Fit for a King: Part I

Hearst Castle inspires kitchen and bath products for today’s home
By Ellen Sturm Niz
July 23, 2010

With 165 pristine art- and antique-filled rooms and 127 acres of gardens, terraces and spectacular swimming pools, Hearst Castle is a remarkable inspirational design resource. In 1919, publishing magnate William Randolph Hearst hired architect Julia Morgan to design the private home and three guesthouses for his ranch, San Simeon, in central California overlooking the coast, as well as the grounds, indoor and outdoor pools and animal shelters. Hearst and Morgan collaborated for 28 years on the creation of Hearst Castle, resulting in a massive, lavish estate.

Morgan supervised virtually every detail down to the last piece of tile. Funds from Hearst flowed through her office for the purchase of everything from Spanish antiquities to Hoover vacuum cleaners to Icelandic moss to feed the estate reindeer. She conferred with Hearst not only on the design of each structure, but also on the placement of the antiques and works of art purchased for San Simeon.

Art treasures can be found in every room of Hearst Castle. Antique ceilings, Greek vases dating from 700 B.C., rare oriental carpets and myriad works of art can be seen throughout the 110,000-sq.ft. estate. Art and architectural elements originating primarily in Spain and Italy complement the Mediterranean Revival architecture. Antique furniture, ceilings, mantels, doors, paintings, sculptures, bas-reliefs, textiles and tapestries comprise much of what is seen at Hearst Castle.

The architecture and design elements at Hearst Castle serve as inspiration for several home product lines on the market. Hearst Castle Collection is comprised of independent artisan-quality licensees whose handcrafted and individually designed home furnishings, decorative accessories and architectural details continue the design legacy of Hearst and Morgan. Proceeds from the sale of Hearst Castle Collection products help to fund the preservation and restoration of Hearst Castle, a California State Historical Monument and State Park.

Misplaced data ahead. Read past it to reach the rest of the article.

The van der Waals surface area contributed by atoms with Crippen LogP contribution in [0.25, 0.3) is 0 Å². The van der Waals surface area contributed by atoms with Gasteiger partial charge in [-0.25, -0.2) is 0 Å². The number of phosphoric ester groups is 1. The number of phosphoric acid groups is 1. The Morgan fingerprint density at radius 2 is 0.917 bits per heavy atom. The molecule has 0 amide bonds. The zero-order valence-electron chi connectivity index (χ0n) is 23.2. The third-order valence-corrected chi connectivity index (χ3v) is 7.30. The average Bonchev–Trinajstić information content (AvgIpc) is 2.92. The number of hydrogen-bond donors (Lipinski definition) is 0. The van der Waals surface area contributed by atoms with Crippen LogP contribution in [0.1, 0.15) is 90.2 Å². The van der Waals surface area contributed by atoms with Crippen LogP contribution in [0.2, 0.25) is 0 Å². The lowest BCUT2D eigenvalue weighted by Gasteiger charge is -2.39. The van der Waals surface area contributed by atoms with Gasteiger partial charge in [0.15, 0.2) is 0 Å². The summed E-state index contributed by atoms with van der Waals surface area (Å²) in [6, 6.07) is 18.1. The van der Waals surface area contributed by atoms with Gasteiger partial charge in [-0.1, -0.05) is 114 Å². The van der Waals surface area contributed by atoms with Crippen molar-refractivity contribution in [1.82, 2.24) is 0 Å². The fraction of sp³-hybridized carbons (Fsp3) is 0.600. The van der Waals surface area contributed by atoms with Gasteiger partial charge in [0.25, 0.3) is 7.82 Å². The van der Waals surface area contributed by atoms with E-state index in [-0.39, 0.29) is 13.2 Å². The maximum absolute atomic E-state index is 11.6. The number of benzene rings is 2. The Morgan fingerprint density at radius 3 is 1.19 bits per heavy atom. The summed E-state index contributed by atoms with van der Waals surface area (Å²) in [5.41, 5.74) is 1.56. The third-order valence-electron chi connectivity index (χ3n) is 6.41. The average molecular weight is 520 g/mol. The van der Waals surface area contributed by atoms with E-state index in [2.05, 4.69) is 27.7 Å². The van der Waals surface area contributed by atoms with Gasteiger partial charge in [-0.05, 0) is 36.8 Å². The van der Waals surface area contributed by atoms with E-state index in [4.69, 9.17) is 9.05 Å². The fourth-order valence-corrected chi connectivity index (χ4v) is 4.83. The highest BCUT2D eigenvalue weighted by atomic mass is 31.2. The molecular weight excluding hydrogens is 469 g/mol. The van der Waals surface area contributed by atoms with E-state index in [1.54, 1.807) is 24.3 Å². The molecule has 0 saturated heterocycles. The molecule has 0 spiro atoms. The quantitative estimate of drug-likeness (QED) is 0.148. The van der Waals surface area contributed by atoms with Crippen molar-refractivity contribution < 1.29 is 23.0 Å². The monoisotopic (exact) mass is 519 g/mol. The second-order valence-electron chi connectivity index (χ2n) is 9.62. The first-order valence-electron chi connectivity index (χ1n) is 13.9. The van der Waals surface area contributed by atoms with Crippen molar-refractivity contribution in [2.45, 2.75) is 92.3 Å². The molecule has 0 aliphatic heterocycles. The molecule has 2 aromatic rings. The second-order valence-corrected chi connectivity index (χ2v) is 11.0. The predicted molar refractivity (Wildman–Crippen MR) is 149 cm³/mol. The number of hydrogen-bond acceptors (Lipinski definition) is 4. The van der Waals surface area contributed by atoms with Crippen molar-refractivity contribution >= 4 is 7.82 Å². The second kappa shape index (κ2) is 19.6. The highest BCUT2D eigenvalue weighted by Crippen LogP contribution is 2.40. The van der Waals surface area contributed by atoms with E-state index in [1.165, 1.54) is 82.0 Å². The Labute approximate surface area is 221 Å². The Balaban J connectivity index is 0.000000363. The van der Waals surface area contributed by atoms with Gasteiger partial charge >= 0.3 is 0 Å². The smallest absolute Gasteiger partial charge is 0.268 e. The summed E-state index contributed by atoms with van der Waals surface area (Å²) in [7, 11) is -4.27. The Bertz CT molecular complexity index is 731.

“Many of the design elements being used are from rooms and locations throughout the castle that are in turn made into designs for the kitchen and bath,” said Dallas Saunders, licensing & design director, Hearst Castle Collection, referring to licensees Tilevera, Enkeboll Designs and Sóko Hardware (see photos, below). “I am looking for someone to do real functioning hardware inspired by some of the baths, the door hardware and a stove or kitchen licensee.”

Licensees also include: Barclay Butera Home upholstery and pillows; Habersham Home furniture; Taracea wood finish and inlaid wood furniture; wall decor by Natural Curiosities, decorative accessories by Castilian; lighting by Minka Group; and fabrics by Pindler & Pindler. Following are photos of the castle and the products it inspired:


This guest bath in the 5,875-sq.-ft. Casa del Mar guesthouse is one of 61 bathrooms on the property. The molding around the windows has been re-created by Enkeboll in its Hillsborough molding. (Hearst Castle Photo: Victoria Garagliano, © California State Parks)


This lower-level sitting room in the 2,604 sq.-ft. Casa del Sol guesthouse features marble columns topped with capitals designed by Morgan and re-created by Enkeboll. (Hearst Castle Photo: Dallas A. Saunders) Morgan made an architectural drawing for the wood carvers to use in creating the column caps. There are 19 sitting rooms total on the estate. (Drawing: Julia Morgan Original © Hearst Castle/California State Parks)


Enkeboll’s Pear and Fruit Molding was inspired by Morgan’s drawings for the tile design on Casa Grande’s Bell Towers, which were originally inspired by a Spanish cathedral. Available in oak, mahogany, walnut, cherry, alder, maple or special order species, Enkeboll’s Hearst Castle Collection includes other moldings, rosettes, corbels and panels. For more information, click here. (Hearst Castle Photo: Victoria Garalgiano ©Hearst Castle/California State Parks)


The Julia Morgan-designed, plaster ceiling panels of the 2,291-sq.ft. Casa del Monte guesthouse inspired four tile murals by Tilevera. Tilevera’s cluster of four mini-murals are hand-painted on stone.
Check back next week for images of the kitchen, the dining room, the library and the Roman pool.
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